|New IRS guidance states that employer payments or reimbursements made in 2018 for employee moving expenses, which were incurred prior to 2018, are excluded from the employee’s wages for income and employment tax purposes. (Notice 2018-75)
The tax code provides that gross income doesn’t include qualified moving expense reimbursements. However, a provision that was added by the Tax Cuts and Jobs Act (TCJA) suspended the tax-free exclusion for qualified moving expense reimbursements from an employee’s income for tax years beginning after December 31, 2017, and before January 1, 2026. However, the exclusion is still available for U.S. Armed Forces members on active duty who move because of a permanent change of station.
The IRS and the U.S. Department of the Treasury have received questions regarding these two situations:
1. An employer pays a third party moving service provider after December 31, 2017, for moving services paid to an individual prior to January 1, 2018; and
2. An employer reimburses an individual after December 31, 2017, for expenses incurred in connection with a move by the individual prior to January 1, 2018.
Timing is Everything
Stakeholders noted that given the time of the year when the TCJA was passed (December of 2017), individuals who relocated in 2017 but who didn’t receive payment or reimbursement until 2018 wouldn’t have anticipated that the expected payment or reimbursement could become taxable if received this year rather than last year.
The TCJA provision that lists the effective date for the suspension of the exclusion from income for qualified moving expense reimbursements isn’t specific. That is, it doesn’t say whether the suspension applies to all payments or reimbursements received after December 31, 2017, regardless of when the move occurred, or, alternatively, only to payments or reimbursements for expenses incurred for moves that occurred after December 31, 2017.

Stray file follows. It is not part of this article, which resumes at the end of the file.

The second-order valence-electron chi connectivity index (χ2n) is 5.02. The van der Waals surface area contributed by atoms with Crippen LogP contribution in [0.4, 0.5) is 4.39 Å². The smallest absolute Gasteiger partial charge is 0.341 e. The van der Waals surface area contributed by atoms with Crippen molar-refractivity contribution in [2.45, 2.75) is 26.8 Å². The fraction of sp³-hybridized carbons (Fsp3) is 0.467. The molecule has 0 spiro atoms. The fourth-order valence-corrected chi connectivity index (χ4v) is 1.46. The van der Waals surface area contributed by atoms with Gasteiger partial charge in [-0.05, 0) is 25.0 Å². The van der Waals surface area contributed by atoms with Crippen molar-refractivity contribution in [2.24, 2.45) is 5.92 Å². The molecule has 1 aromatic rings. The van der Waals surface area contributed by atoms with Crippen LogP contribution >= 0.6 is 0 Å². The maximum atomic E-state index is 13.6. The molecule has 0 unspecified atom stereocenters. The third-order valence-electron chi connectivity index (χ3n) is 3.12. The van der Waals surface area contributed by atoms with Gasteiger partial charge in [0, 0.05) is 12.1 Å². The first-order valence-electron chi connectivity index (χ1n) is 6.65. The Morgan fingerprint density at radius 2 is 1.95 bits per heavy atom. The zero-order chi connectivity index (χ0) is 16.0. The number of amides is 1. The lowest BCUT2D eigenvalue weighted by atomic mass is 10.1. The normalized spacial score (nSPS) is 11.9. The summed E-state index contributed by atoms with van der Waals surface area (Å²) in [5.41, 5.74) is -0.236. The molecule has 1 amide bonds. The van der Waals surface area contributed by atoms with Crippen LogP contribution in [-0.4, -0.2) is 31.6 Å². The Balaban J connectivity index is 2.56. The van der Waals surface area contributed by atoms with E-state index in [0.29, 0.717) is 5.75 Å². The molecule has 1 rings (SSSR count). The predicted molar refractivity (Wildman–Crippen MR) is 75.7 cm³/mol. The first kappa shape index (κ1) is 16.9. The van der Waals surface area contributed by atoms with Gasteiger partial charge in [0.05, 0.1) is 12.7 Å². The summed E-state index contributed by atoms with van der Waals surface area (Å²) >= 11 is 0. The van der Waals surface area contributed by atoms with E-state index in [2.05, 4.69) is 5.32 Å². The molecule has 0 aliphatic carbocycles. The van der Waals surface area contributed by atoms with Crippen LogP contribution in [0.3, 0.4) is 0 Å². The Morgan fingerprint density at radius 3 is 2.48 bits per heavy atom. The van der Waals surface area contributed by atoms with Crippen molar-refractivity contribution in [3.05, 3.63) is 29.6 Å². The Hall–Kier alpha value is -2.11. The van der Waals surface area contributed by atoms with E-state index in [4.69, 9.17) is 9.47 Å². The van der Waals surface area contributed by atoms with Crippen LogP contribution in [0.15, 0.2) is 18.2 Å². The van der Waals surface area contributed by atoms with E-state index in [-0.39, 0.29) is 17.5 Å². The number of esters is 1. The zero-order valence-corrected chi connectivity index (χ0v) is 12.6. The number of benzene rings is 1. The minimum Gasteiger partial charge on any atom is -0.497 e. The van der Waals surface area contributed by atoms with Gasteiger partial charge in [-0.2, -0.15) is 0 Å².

The IRS now says that the TCJA provision only applies to payments or reimbursements for expenses incurred for moves that occurred after December 31, 2017. To qualify for the exclusion, the reimbursements or payments must be for work-related moving expenses that would have been deductible by the employee on the employee’s personal income tax return if the employee had directly paid for them prior to January 1, 2018. The employee must not have deducted the expenses in 2017.
What about employers that have included the amounts in employee wages or compensation for purposes of federal employment taxes, and have withheld and paid federal employment taxes on these amounts? They may use an adjustment process under a tax code provision (Code Section 6413) or a refund claim process (under Code Section 6402) to correct the overpayment of federal employment taxes on these amounts.